Having arrived in northern Italy, he made friends with the Gauls in the north and soon won an important battle at Trebia in 218 BC. The Romans sent out a large army to oppose him but it was then that they realise that they were fighting a formidable opponent. At Lake Trasimene in 217 BC he trapped them in a narrow ravine and slaughtered two legions. But Rome did not give in, and a year later at the Battle of Cannae, this time in the southern Italy, Hannibal once again annihilated the Roman army and it was only by the skin of their teeth and the support of their allies that Rome managed to survive. In their despair, Rome appointed a dictator, Fabius Maximus known as Fabius Cunctator, or Fabius the Delayer, who realised that the Romans would never defeat Hannibal in open battle so he always evaded direct fight and shadowed Hannibal. This meant refraining from attacking when Hannibal laid waste the fields of the allies, but nevertheless the Roman army, and indeed Rome itself, survived.
Eventually Rome acquired a general of genius, Scipio the younger. Scipio decided to attack Hannibal in his rear, so he went to Spain and turned the tables on Hannibal and soon turned a Carthaginian empire into a Roman one. Hannibal’s brother Hasdrubal decided to abandon Spain and set out with a relief force to Italy but was himself defeated and killed at the Battle of Metaurus: according to the story, his head was cut off and taken to Hannibal’s camp, hundreds of miles to the south and tossed in by the Romans as proof that his brother and the vital reinforcements had failed. As a result, Hannibal lost his air of invincibility, and many of the Italian towns that had been wavering, returned in their allegiance to Rome. Finally, Scipio invaded north Africa, and in 203, Hannibal was recalled and in 201, at the battle of Zama, he — and Carthage — were finally defeated. Hannibal fled to the east and eventually died – committing suicide to escape the Romans, probably in 183 BC aged 63.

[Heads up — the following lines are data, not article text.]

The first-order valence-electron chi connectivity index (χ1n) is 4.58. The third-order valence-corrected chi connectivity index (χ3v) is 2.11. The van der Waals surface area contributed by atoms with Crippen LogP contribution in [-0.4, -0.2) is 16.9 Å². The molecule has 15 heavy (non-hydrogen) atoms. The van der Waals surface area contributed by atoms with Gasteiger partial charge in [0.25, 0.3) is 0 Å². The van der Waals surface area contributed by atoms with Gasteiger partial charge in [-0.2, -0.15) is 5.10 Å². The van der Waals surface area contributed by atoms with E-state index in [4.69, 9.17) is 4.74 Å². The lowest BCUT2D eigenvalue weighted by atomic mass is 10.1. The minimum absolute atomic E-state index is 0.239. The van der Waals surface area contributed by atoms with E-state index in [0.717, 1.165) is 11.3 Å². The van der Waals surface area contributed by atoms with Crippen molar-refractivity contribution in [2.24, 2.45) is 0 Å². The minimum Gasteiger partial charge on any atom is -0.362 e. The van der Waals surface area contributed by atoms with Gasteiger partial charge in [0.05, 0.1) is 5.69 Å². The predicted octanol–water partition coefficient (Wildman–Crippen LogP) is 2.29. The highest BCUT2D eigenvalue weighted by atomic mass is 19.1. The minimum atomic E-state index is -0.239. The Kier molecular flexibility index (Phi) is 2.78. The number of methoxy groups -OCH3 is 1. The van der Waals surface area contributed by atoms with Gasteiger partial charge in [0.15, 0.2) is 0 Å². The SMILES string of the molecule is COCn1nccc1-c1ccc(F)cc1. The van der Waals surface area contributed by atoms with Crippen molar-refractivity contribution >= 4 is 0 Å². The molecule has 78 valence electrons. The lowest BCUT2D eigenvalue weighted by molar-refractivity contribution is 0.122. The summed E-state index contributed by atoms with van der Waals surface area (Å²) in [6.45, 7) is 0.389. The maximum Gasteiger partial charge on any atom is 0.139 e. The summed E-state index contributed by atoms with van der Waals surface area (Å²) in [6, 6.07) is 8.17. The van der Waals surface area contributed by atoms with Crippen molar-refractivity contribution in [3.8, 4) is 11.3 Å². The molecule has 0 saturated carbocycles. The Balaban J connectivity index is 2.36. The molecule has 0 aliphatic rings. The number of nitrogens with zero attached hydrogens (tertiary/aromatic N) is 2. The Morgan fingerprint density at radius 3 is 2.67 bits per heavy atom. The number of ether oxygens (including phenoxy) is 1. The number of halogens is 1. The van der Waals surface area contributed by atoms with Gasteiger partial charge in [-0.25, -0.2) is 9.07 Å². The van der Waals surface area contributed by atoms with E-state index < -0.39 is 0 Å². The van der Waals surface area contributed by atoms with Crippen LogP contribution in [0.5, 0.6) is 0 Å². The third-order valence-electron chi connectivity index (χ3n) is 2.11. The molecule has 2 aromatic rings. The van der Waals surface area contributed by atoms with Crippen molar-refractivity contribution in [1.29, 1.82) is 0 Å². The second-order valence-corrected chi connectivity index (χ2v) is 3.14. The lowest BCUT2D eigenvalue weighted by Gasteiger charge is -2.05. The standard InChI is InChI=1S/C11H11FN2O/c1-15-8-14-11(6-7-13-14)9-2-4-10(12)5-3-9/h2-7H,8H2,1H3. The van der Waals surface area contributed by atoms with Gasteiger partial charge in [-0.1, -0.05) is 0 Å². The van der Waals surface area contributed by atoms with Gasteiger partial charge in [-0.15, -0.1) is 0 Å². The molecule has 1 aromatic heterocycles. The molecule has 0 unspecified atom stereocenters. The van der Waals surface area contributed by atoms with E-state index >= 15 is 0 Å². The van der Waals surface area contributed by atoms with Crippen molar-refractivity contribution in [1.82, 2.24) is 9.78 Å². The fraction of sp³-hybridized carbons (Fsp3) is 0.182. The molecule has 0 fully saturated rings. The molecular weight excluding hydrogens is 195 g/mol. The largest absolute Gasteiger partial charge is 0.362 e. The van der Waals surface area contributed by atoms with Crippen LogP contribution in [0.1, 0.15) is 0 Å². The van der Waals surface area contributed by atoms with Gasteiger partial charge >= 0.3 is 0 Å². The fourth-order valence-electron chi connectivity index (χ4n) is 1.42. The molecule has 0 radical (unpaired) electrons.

The end of Carthage shows Rome both at its best, and at its worst. Most modern Romanists like to assume that the Romans were always bloodthirsty and constantly looking for war. To them I would say, consider the period of 50 years between the second and third Punic war: there was a war party led by the old monster Cato who ended every speech in the Senate with the words Carthago delenda est —Carthage must be destroyed. Equally there was fairly consistently a peace party, led for much of the time by Corculum, one of the junior members of the Scipio family; and for 50 years the two parties were evenly balanced.
Following the battle of Zama, Rome imposed peace conditions that left Carthage viable, stripping it of its overseas empire, forbidding it to have a significant army or navy, and imposing a huge indemnity. At first the Carthaginians had difficulty in paying, due to mis-rule by the ruling oligarchs. But then Hannibal was elected chief magistrate and reformed the constitution so effectively that the Carthaginians were able to pay the indemnity promptly. But Carthage was in an awkward position, for the tribes of the interior, the Numidians, led by a warrior of genius, Masinissa, were constantly trying to increase their territories at the expense of the Carthaginians. And the Romans, having forbidden the Carthaginians to make war, always took the side of the Numidians.
Eventually the war party at Rome came out on top, and when the Numidians were particularly aggressive, they took the opportunity to argue that Carthage had broken the 50-year old treaty, declared war and after a three-year siege Carthage, was finally destroyed and the inhabitants sold into slavery. Nevertheless the Roman historians were clearly somewhat unhappy about the reasons for the war, and the unease felt about Rome’s treatment of Carthage suggests that some Romans at least felt that Rome had been unduly bellicose.